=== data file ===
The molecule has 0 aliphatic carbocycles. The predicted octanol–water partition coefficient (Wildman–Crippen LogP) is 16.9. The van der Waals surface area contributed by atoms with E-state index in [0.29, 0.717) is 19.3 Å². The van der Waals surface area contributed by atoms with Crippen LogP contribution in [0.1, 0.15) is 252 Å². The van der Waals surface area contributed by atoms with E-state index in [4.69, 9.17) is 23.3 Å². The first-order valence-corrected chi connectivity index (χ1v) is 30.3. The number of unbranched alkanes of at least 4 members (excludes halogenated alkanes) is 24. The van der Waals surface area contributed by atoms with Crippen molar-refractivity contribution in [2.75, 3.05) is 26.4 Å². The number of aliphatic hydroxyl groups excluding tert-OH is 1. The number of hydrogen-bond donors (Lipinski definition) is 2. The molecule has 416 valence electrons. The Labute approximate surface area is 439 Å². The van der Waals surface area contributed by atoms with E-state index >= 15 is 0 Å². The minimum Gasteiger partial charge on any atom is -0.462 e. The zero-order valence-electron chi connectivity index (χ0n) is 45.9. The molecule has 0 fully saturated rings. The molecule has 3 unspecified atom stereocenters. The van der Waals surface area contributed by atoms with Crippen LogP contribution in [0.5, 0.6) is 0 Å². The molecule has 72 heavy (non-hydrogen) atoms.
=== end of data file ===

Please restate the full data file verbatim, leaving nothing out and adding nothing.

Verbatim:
The molecule has 0 aliphatic carbocycles. The predicted octanol–water partition coefficient (Wildman–Crippen LogP) is 16.9. The van der Waals surface area contributed by atoms with E-state index in [0.29, 0.717) is 19.3 Å². The van der Waals surface area contributed by atoms with Crippen LogP contribution in [0.1, 0.15) is 252 Å². The van der Waals surface area contributed by atoms with E-state index in [4.69, 9.17) is 23.3 Å². The first-order valence-corrected chi connectivity index (χ1v) is 30.3. The number of unbranched alkanes of at least 4 members (excludes halogenated alkanes) is 24. The van der Waals surface area contributed by atoms with Crippen molar-refractivity contribution in [2.75, 3.05) is 26.4 Å². The number of aliphatic hydroxyl groups excluding tert-OH is 1. The number of hydrogen-bond donors (Lipinski definition) is 2. The molecule has 416 valence electrons. The Labute approximate surface area is 439 Å². The van der Waals surface area contributed by atoms with E-state index >= 15 is 0 Å². The minimum Gasteiger partial charge on any atom is -0.462 e. The zero-order valence-electron chi connectivity index (χ0n) is 45.9. The molecule has 0 fully saturated rings. The molecule has 3 unspecified atom stereocenters. The van der Waals surface area contributed by atoms with Crippen LogP contribution in [0.5, 0.6) is 0 Å². The molecule has 72 heavy (non-hydrogen) atoms.